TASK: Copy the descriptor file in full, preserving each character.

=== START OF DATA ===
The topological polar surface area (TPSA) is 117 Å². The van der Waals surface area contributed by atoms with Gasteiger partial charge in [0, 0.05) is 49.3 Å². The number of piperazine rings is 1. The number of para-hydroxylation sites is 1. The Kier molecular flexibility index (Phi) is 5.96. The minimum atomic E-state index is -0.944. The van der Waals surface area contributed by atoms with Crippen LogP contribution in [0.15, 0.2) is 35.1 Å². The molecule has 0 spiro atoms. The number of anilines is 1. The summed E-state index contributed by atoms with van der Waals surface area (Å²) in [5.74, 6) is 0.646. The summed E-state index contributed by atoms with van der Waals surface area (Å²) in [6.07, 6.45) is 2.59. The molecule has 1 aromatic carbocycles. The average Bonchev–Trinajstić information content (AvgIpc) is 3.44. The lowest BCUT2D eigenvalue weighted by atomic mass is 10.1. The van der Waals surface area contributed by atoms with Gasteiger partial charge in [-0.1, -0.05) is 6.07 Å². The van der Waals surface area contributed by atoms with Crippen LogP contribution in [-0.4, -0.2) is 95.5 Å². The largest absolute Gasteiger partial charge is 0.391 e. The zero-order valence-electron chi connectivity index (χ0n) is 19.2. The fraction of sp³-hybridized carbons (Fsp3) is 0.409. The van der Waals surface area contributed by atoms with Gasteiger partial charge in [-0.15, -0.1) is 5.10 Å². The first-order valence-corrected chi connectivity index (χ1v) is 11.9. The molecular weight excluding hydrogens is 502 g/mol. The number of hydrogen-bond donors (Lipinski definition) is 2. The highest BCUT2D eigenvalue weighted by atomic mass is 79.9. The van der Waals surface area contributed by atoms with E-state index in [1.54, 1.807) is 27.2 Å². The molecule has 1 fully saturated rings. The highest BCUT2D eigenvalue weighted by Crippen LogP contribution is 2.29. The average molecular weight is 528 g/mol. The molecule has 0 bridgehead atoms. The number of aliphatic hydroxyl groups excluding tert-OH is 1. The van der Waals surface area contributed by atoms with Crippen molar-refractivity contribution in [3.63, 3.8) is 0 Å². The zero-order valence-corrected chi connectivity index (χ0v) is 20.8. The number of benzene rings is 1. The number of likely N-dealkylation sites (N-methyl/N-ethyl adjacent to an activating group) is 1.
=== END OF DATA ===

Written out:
The topological polar surface area (TPSA) is 117 Å². The van der Waals surface area contributed by atoms with Gasteiger partial charge in [0, 0.05) is 49.3 Å². The number of piperazine rings is 1. The number of para-hydroxylation sites is 1. The Kier molecular flexibility index (Phi) is 5.96. The minimum atomic E-state index is -0.944. The van der Waals surface area contributed by atoms with Crippen LogP contribution in [0.15, 0.2) is 35.1 Å². The molecule has 0 spiro atoms. The number of anilines is 1. The summed E-state index contributed by atoms with van der Waals surface area (Å²) in [5.74, 6) is 0.646. The summed E-state index contributed by atoms with van der Waals surface area (Å²) in [6.07, 6.45) is 2.59. The molecule has 1 aromatic carbocycles. The average Bonchev–Trinajstić information content (AvgIpc) is 3.44. The lowest BCUT2D eigenvalue weighted by atomic mass is 10.1. The van der Waals surface area contributed by atoms with Gasteiger partial charge in [-0.1, -0.05) is 6.07 Å². The van der Waals surface area contributed by atoms with Crippen LogP contribution in [-0.4, -0.2) is 95.5 Å². The largest absolute Gasteiger partial charge is 0.391 e. The zero-order valence-electron chi connectivity index (χ0n) is 19.2. The fraction of sp³-hybridized carbons (Fsp3) is 0.409. The van der Waals surface area contributed by atoms with Gasteiger partial charge in [-0.15, -0.1) is 5.10 Å². The first-order valence-corrected chi connectivity index (χ1v) is 11.9. The molecular weight excluding hydrogens is 502 g/mol. The number of hydrogen-bond donors (Lipinski definition) is 2. The highest BCUT2D eigenvalue weighted by atomic mass is 79.9. The van der Waals surface area contributed by atoms with E-state index in [1.54, 1.807) is 27.2 Å². The molecule has 1 fully saturated rings. The highest BCUT2D eigenvalue weighted by Crippen LogP contribution is 2.29. The average molecular weight is 528 g/mol. The molecule has 0 bridgehead atoms. The number of aliphatic hydroxyl groups excluding tert-OH is 1. The van der Waals surface area contributed by atoms with Crippen molar-refractivity contribution in [3.63, 3.8) is 0 Å². The zero-order valence-corrected chi connectivity index (χ0v) is 20.8. The number of benzene rings is 1. The number of likely N-dealkylation sites (N-methyl/N-ethyl adjacent to an activating group) is 1.